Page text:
Plazaola Railway Poster (Between 1914 and 1953)Original Source: Euskotren Archive/Basque Railway Museum
In 1914, a modest mining train became an ambitious narrow-gauge train linking Navarre and Gipuzkoa via the shortest, most direct route: the Plazaola Railway, Pamplona-Lasarte-San Sebastian, which went through places like this one called Paso de Dos Hermanas.
Citizens of Latasa in Venta Aranzadi (Between 1892 and 1918.)Original Source: Royal and General Archive of Navarre
At the beginning of the 20th century, the Larraun and Leitzaran valleys were rural areas, where all means of transport were animal powered, and journeys were basically local, to meadows and hills.
Construction of the Plazaola railway (Between 1902 and 1905.)Original Source: Euskotren Archive / Basque Railway Museum
The Bizkotx iron deposit, the largest in Gipuzkoa’s Leitzaran Valley, gave rise to the railway. It was necessary to transport the mineral from the mine, later called “Plazaola,” to steel mills and ports. This led to the construction, in 1905, of the first mining train.
Inaugural convoy at the Plazaola railway mining train station in Andoain (Between 1905 and 1914.)Original Source: Royal and General Archive of Navarre
On April 21st, 1905, the first mining rain want up from Andoain to the Plazaola mines. A grand occasion that deserved as much solemnity as possible, with the first locomotive being decorated with flags and banner-like tree branches.
Inauguration of the passenger service of the Plazaola railway in the press (1914-01-19)Original Source: Municipal Archive of Andoain
On January 25th,1914, the first train was eagerly awaited in Pamplona. From that year onwards, those first mining convoys reached the Navarre capital, now converted into passenger and freight trains. Pamplona was thereby linked to San Sebastian by train with a journey time of just three hours.
The Plazaola and Tarazonica Greenway
The present-day Lekunberri Station commemorates, by means of other historical images, the Plazaola railway’s past.
The mining train’s first and most fragile structures were used for the new passenger railway, like this first metallic Auzokalte viaduct, built with beams featuring iron latticework. In 1943, it was replaced with an impressive concrete viaduct.
Plazaola train over the Gulina viaduct (Between 1914 and 1953.)Original Source: Euskotren Archive / Basque Railway Museum
A series of tunnels and bridges run through the ravines. However, exceptionally, the longest bridge was to be found in easy terrain near Pamplona. The Gulina viaduct crosses a stream on a 135-metre-long stone structure, supported by 17 arches 13 metres above the watercourse.
Maintenance works on the viaduct (Between 1932 and 1953.)Original Source: Municipal Archive of Andoain
Water, along with increasing road transport using buses and lorries, was the main enemy. In 1953, a devasting storm destroyed the line and put an end to the Plazaola railway. Even earlier, in 1931, a flash flood washed away the bridge over the Arga, in Pamplona, which had to be rebuilt.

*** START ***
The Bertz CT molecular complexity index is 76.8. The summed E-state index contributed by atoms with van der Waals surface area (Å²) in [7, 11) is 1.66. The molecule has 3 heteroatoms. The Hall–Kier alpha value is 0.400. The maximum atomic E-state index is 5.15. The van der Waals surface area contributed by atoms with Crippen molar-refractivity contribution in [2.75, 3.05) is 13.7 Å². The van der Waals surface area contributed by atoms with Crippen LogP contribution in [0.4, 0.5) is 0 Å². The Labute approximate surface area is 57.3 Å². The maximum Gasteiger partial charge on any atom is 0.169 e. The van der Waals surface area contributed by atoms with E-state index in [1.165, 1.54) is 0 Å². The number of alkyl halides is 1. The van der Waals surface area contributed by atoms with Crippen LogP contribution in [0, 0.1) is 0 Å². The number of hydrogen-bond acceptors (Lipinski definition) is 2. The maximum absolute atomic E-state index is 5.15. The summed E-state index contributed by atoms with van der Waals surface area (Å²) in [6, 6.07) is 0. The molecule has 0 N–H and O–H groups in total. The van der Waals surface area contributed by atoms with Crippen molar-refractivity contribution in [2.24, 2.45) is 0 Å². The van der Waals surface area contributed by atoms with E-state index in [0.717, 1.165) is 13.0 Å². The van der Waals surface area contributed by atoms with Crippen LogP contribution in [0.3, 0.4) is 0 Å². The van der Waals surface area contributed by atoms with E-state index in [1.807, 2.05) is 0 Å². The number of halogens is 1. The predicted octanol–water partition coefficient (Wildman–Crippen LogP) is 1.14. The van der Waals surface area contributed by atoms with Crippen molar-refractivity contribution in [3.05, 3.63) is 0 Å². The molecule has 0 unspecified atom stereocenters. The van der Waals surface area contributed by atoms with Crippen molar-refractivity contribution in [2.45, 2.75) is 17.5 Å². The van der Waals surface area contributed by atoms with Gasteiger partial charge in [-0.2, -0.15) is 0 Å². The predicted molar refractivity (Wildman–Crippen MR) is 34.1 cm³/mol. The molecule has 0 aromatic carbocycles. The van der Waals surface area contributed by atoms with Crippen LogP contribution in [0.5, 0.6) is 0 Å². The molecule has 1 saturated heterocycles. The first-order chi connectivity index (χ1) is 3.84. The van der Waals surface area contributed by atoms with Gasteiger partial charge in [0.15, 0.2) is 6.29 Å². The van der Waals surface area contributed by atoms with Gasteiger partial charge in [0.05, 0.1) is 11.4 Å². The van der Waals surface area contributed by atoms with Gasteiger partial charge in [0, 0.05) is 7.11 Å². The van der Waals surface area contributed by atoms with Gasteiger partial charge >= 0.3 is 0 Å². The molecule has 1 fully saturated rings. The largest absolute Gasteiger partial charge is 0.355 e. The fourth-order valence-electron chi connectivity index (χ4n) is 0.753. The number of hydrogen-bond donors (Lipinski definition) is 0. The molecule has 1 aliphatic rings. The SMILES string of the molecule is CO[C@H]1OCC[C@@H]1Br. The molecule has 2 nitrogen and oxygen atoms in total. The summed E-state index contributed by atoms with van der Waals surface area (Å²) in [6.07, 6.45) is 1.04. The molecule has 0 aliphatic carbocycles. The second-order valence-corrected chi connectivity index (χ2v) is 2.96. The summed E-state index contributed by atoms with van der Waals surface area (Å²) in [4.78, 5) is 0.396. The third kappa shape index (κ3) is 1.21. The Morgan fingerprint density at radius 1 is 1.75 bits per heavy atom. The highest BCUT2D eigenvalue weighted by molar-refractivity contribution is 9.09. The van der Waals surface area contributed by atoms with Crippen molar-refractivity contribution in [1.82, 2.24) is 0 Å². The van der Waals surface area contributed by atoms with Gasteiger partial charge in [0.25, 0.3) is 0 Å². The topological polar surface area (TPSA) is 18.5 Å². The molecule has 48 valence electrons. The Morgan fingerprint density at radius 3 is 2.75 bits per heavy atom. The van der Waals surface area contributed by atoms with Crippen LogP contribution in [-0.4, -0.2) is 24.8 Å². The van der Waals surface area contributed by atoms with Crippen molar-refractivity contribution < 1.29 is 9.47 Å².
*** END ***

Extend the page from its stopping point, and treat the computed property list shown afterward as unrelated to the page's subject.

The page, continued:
Testimonials regarding the history of the Plazaola Railway
The flash floods of 1953, which finished off this railway, are present in the memories of the longed-for Plazaola train’s former passengers.
For the "txapela" of Bertxin (Between 1914 and 1953.)Original Source: Municipal Archive of Andoain
In many sections, it was a real feat to lay down the tracks. In some cases, it was necessary to scrape the crags, like this one called Txapela de Bertxin, hanging above the Leitzaran ravine not far from Andoain in Gipuzkoa.
Construction of the Plazaola tunnel (Between October 20, 1910 and January 19, 1914)Original Source: Royal and General Archive of Navarre
The rugged terrain and the numerous meanders of the Leitzaran stream made it necessary to build dozens of tunnels: up to 66 were drilled. Among them all, the 2,630-metre-long Uitzi Tunnel stands out –for many years its was the longest in Spain’s narrow-gauge network.
Ameraun aqueduct on the Plazaola railway (Between 1914 and 1953.)Original Source: Euskotren Archive / Basque Railway Museum
The waters of the Leitzaran, which carved out the narrow valley through which the Plazaola railway ran, have long been used to generate energy, in foundries and electric power stations. Stone aqueducts, like this one of the Amerauan Power Station, were erected to transport the water to the turbines.
Women on the Plazaola railway (1921-01-01)Original Source: Royal and General Archive of Navarre
Would you like to learn more about the Plazaola train?
Continue reading in this exhibition to discover its stations, its people and its trains.
This exhibition was made possible thanks to the TrailGazers project. It is funded by the Navarre Government’s Directorate General for Tourism, Commerce and Consumption, Nasuvinsa, Basquetour, Gipuzkoa Provincial Council and Plazaola Tourist Consortium. It forms part of the “Plazaola Digital” project, organised by the Spanish Railway Foundation (FFE).
All pictures have been provided by the Royal and General Archive of Navarre, Municipal Archive of Andoain, Historical Railway Archive of the Madrid Railway Museum–FFE, and Euskotren Archive/Basque Railway Museum.
The videos belong to the “Vive la Vía” (Live the Tracks) series of the FFE, and to the Archive of Navarre Immaterial Heritage and Public University of Navarre.
We would also like to thank Xabier Cabezón for his inspiring website web www.leitzaran.net (CC-BY-NC-SA).
More information: visitnavarra.es / turismo.euskadi.eus / plazaola.org / trailgazers.eu / viasverdes.com / navarra.viasverdes.com